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I have a 2000 Honda Accord, 2.3L L4 with a 5-speed manual transmission. Recently, the speedometer has been sporadic- sometimes accurate, sometimes bouncing around, but mostly sitting at 0. I replaced my VSS, which seemed to help, but only a week or so after I installed it. It works more consistently now. There is a noticeable increase in performance when the speedometer engages compared to when it sits at 0.

Any tips?

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  • Are you absolutely certain that there is marked difference? Could it be that you're imaging it?
    – krthkskmr
    Commented Mar 13, 2016 at 7:40
  • Do you happen to have an ABS light on? Commented Mar 14, 2016 at 9:44
  • No ABS ligth. And no, I'm not imagining it. In fact, I noticed it was related because whenever I felt a sudden increase in power, I glanced down and saw the speedometer needle swinging up into position. However, now I noticed power increases when the speedometer is swaying back and forth also. I'm beginning to think there's a bigger problem that is effecting both the speedometer and engine performance at the same time. Commented Mar 19, 2016 at 5:56

1 Answer 1

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The Vehicle Speed Sensor sends signal to the Instrument Cluster.

You can check pin 2 (blue/white) on the B connector for signal from the VSS. If there is signal you need a new cluster. If not you have to check continuity between the cluster and VSS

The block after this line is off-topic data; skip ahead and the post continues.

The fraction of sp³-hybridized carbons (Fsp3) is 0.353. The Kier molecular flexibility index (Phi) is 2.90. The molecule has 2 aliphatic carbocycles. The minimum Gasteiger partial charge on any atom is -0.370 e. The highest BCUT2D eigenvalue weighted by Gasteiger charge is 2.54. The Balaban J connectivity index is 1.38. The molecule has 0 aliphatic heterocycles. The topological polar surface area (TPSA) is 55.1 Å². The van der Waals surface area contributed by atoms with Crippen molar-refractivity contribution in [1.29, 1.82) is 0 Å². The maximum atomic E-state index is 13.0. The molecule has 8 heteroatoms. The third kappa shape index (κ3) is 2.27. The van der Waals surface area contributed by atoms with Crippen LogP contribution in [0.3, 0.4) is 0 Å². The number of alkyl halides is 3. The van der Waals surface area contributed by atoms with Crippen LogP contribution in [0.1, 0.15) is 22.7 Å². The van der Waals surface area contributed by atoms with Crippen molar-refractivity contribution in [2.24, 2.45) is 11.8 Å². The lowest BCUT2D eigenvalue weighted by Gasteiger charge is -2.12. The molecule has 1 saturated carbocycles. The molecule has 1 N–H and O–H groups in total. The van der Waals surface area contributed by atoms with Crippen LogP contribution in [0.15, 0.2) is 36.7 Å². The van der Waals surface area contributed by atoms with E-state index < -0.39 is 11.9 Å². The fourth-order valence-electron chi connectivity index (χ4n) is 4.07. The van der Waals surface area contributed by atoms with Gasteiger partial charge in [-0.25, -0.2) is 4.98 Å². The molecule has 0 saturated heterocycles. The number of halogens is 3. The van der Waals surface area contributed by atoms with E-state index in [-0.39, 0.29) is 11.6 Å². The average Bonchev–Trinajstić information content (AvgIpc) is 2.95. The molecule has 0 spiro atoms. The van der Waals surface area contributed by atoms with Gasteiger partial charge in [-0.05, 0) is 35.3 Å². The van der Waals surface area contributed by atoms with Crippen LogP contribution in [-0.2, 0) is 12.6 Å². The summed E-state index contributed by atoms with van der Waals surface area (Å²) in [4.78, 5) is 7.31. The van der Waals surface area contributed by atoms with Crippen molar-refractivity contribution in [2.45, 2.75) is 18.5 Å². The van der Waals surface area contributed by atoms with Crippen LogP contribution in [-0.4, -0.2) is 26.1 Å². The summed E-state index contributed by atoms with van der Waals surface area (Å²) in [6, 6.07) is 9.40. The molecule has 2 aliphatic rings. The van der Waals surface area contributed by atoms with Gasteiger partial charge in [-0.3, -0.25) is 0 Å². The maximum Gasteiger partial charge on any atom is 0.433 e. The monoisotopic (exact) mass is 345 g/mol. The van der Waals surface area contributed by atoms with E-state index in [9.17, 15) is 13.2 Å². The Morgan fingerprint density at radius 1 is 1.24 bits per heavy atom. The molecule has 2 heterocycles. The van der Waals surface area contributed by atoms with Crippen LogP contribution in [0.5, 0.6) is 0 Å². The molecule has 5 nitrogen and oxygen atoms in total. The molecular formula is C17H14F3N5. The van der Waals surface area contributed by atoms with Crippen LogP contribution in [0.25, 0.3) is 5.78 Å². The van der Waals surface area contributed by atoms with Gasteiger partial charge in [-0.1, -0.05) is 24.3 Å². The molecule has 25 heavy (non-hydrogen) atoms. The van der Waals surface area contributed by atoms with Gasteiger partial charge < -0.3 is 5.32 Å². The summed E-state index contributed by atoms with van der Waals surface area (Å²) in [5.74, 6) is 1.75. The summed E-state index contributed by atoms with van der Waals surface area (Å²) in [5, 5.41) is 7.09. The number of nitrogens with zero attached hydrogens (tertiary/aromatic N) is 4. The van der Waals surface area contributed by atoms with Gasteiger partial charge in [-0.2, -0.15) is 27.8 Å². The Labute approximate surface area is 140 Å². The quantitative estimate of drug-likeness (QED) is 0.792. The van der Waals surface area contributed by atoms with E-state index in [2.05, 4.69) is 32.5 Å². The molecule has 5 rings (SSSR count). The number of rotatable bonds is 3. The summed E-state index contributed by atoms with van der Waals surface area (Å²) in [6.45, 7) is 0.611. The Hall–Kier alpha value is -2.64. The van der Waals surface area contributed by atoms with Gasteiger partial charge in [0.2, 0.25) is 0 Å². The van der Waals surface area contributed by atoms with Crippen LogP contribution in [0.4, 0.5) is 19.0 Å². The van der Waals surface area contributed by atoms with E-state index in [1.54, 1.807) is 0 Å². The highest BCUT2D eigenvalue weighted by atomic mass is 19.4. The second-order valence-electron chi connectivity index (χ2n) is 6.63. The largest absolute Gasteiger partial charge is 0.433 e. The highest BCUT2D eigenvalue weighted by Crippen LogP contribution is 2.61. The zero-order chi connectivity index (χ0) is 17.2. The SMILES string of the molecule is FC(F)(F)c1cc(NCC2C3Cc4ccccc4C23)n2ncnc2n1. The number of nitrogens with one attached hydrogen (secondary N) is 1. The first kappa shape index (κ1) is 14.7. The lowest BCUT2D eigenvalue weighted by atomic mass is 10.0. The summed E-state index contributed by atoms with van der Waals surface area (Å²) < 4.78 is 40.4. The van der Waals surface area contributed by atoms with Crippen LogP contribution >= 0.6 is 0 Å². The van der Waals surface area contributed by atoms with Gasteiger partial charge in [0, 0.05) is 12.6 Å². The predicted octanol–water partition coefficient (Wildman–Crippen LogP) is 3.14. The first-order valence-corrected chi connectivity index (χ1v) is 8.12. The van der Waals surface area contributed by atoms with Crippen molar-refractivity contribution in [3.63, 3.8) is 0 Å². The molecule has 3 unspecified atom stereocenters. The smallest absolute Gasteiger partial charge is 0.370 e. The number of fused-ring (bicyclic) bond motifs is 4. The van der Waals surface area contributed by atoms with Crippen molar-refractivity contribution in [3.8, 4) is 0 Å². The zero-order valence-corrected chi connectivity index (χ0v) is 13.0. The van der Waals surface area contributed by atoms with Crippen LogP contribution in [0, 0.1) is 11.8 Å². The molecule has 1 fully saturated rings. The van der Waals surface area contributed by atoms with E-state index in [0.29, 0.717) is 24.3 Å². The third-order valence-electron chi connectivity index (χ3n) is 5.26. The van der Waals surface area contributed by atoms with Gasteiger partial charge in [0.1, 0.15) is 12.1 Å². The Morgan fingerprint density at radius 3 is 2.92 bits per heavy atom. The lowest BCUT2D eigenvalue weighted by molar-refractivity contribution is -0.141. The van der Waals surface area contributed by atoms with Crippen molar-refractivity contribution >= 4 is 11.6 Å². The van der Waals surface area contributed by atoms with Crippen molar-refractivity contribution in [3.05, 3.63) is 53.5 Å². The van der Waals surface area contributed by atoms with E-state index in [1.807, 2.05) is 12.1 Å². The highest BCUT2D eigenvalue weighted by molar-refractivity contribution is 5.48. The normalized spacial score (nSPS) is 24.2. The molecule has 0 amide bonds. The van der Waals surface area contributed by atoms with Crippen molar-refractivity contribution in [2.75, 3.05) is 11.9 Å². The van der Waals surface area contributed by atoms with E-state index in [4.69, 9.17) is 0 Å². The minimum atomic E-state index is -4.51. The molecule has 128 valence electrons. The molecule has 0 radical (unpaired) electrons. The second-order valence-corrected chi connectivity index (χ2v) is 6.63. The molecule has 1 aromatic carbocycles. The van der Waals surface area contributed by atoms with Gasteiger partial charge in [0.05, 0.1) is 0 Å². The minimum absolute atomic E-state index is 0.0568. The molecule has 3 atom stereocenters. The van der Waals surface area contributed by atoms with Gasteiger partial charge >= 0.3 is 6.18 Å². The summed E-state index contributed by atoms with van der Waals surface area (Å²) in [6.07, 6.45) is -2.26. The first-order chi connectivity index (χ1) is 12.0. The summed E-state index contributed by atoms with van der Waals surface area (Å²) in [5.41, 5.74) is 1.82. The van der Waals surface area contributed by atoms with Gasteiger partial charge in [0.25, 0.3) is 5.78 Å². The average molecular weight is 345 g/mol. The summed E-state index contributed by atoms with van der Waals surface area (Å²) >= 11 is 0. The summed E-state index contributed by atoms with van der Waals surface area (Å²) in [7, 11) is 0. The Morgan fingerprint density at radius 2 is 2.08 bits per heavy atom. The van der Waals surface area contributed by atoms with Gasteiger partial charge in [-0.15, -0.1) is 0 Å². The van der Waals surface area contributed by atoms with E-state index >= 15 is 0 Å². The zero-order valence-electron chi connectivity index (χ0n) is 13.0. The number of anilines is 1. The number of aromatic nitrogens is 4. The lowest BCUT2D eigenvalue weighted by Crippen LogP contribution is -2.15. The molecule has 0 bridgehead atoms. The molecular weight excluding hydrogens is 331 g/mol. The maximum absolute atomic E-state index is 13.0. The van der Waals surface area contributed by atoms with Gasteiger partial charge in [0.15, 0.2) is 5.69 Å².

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  • It's a manual transmission
    – Zaid
    Commented Mar 14, 2016 at 7:08
  • @Zaid Ah my bad, reading is hard. It's still the same pin/wire color it just bypasses the ECM.
    – Ben
    Commented Mar 14, 2016 at 20:09
  • @Ben thanks for the info. I'm starting to think it's not a problem with the speedometer or cluster, though. I've noticed that the increase/decrease in performance is not strictly tied to whether the speedometer is working or not, but neither one starts acting up without the other following. Any advice for this? What could effect both simultaneously? Commented Mar 19, 2016 at 6:00
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    @JonathanPetry Hmm, both operate on ignition voltage. So I'd suggest monitoring ignition voltage while this is happening maybe the voltage regulator is acting up on the alternator and with the sensors seeing too much voltage start to act weird. Or the ground side of the circuit is intermittent. When it acts up while testing ignition voltage you can also voltage drop test the engine grounds by placing one lead on the battery negative terminal and the other on a ground point at the engine anything over 0.25mV would suggest a bad engine ground or bad frame to battery ground.
    – Ben
    Commented Mar 19, 2016 at 23:05
  • @Ben good to know. I'm somewhat inexperienced in the greater details of how cars work; I noticed recently that my alternator belt is in prime condition to be replaced. It is very cracked, and has started to make noise when I start the vehicle. Is it possible that the belt is slipping? Would that cause a similar issue? Commented Mar 25, 2016 at 3:11

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